Memories of Generation X

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Status: Finished  |  Genre: Editorial and Opinion  |  House: Booksie Classic
Felt like a rant. If you don't feel like reading one, there's plenty of serious literature you should be reading.

Submitted: March 02, 2007

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Submitted: March 02, 2007

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I don't think I'm exaggerating either to say that my perception of and pleasure in life is routed in cultural memories of the early nineties or that, successful though I have sporadically been since in convincing myself otherwise, that's when life was most daunting and exciting for me. Maybe that's because I didn't yet have sufficient physical or emotional maturity to understand it (that's what my dad would say) but also because of a willingness to confess to- and having confessed to, endeavour to express- a confusion and feeling of intimidation and fear that that generation had not only the right but, historically, the duty to express. Not only the aftermath of the eighties and the deeply mean cultural ideology that decade inexplicably fostered, but the gradually mounting cultural inheritance of every clique, political perspective and manifestation of increased social liberty that had evolved following the unprecedented freedom of the post-World War Two years.

Yet the central memories I can call to mind don't actually lend this interpretation of history any weight I can convincingly- or unconvincingly- explain. The main memory is a song with the chorus "I said hey, hey, hey, what's going on?" and how it played when I was walking around the Milton Keynes bowl, but there are many other memories. The unifying factor is a childish half-understanding of their meaning and importance. It worries me a little- as worried as a good complacent child of modern consumerism gets- to think that this is what I need to enjoy life: an aura of awe-struck bafflement. This fundamentally unreliable perspective aside, the American military-industrial complex and the international mass media seemed, to me at least, to be engaging with a number of dilemmas and decisions, the outcomes of which would determine their destinies and thus those of the western world. I recall vaguely a number of controversies over issues which seemed childish and triviail to a five year-old boy, issues which haven't been raised since, presumably because they were resolved to everybody's satisfaction. But the atmosphere of nihilism and resignation which tempered even the most mainstream cultural product- I remember lame teenage sitcoms with dissatisfied and rebellious characters at their centre- that these development all played out against form my abiding my memory. It could even be that I'm only pessimisitc and cynical (which I am on those increasingly rare occasions when I think and feel) because I subconsciously feel the need to live up to the memory of the nineties. My sense of humanity is such a distant memory as to make me view its height as a magical age. As such, any song, TV show or movie from 1992-94 has a status that things from other decades can't but aspire to.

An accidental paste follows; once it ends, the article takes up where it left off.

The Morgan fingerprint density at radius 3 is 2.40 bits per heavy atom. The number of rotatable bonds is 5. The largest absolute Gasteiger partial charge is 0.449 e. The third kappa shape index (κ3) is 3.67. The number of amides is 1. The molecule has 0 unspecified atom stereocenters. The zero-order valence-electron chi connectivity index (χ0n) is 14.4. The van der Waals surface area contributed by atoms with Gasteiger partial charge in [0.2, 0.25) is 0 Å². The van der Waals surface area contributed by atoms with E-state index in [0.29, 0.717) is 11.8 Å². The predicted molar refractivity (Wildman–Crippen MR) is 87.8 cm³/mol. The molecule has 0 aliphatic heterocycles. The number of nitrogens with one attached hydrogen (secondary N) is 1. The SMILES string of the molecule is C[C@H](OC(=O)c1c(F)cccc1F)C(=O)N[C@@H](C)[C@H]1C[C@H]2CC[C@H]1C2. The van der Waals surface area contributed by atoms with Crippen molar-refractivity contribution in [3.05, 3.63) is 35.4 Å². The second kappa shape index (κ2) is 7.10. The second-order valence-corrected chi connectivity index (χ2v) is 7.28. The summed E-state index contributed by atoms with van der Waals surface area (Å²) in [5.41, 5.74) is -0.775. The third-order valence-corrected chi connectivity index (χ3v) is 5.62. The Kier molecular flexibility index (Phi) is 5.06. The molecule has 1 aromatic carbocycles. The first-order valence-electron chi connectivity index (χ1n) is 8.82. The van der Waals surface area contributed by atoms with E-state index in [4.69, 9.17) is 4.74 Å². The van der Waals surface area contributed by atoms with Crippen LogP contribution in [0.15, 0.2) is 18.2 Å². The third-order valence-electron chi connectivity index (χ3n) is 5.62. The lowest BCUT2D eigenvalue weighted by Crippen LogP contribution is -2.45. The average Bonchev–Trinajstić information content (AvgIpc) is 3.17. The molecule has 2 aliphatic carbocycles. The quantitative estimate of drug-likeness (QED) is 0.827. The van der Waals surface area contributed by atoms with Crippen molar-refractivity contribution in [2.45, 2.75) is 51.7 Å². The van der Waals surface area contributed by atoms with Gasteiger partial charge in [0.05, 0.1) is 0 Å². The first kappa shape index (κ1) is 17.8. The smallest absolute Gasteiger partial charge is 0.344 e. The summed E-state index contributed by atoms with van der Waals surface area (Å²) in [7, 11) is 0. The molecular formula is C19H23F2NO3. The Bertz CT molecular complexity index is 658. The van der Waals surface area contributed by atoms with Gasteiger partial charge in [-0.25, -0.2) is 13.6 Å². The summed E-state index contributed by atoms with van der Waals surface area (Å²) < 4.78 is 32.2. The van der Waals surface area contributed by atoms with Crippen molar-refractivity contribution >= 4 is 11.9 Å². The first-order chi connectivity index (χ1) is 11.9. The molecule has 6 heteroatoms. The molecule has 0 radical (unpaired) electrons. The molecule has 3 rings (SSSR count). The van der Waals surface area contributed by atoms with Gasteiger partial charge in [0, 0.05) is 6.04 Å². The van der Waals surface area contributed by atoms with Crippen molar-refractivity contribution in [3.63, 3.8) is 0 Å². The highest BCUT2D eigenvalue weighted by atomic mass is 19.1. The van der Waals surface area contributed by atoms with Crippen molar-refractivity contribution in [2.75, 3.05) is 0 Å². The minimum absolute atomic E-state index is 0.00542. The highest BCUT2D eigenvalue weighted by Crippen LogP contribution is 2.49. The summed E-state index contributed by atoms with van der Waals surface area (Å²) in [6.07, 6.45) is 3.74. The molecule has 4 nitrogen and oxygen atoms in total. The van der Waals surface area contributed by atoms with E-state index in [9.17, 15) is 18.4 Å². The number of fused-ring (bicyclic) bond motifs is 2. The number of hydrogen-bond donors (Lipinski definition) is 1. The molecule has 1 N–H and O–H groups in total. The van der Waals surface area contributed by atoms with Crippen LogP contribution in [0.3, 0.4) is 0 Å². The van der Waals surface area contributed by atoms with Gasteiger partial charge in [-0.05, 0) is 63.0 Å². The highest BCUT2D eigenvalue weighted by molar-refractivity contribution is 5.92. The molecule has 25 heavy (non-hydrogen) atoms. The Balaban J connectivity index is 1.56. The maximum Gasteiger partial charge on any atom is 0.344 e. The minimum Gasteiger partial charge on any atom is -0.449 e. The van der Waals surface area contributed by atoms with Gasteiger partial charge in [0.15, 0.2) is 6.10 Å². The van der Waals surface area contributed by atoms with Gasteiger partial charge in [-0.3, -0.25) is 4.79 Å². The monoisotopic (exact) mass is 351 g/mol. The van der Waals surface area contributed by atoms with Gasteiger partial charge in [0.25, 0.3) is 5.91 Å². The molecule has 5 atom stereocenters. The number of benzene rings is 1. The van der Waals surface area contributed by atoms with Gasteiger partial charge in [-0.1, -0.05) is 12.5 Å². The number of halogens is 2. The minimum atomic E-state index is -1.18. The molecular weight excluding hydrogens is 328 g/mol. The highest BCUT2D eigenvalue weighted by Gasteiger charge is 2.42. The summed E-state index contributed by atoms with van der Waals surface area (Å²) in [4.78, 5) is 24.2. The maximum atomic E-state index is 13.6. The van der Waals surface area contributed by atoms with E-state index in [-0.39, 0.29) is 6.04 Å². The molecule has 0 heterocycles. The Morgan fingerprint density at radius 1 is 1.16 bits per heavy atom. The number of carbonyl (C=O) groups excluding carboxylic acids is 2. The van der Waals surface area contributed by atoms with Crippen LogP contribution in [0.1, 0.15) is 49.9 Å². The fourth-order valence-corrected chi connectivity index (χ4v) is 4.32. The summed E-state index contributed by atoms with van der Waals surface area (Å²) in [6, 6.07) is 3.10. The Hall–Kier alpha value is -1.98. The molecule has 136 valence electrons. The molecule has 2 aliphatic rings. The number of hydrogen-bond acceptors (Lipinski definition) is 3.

What is the magical element that sets it apart? Mainstream films are still made in the same manner, a lot of television is the same (the miracle of HBO not withstanding) and rock, which is what I listen to, has a lot of overlap with its incarnation of a decade ago. I think about it a little while and what I arrive at is the aura of defiant uncertainty: we haven't got a fucking clue and nor does anybody else. That aura is everywhere in the nineties of my mind (and no two nineties are alike: somebody else could tell you all the things I'm saying are true only of today) and it comforts me. Kurt Cobain's self-pitying rock songs weren't just masturbatory: they captured the zeitgeist and goddamn if I don't give him credit for it, him and the poor young stoners who thought his uncoordinated wailing was the sign that the ship had come in.

You know what I'm thinking about right now: an MTV animated series called Daria that ran from 1997-2001, about a smart, cynical female student at an American high school. After having a flashback to catching a bit of it on the television of my college's cafeteria in Spring 2001, and then reading a synopsis of a feature-length episode of it in the radio times, I looked it up on the internet, read some memorable quotations from it and will now not rest untill I have found some episodes on video. MTV haven't released it on DVD over here: too Generation X for the mass public, too pesimistic. Now Beavis and Butthead, that's another matter: throw a stone and you'll hit a DVD. Just the right ballance, I suppose: "I Hate Myself And I Want To Die" playing as a background to the exploits of two ammusingly stupid young men.


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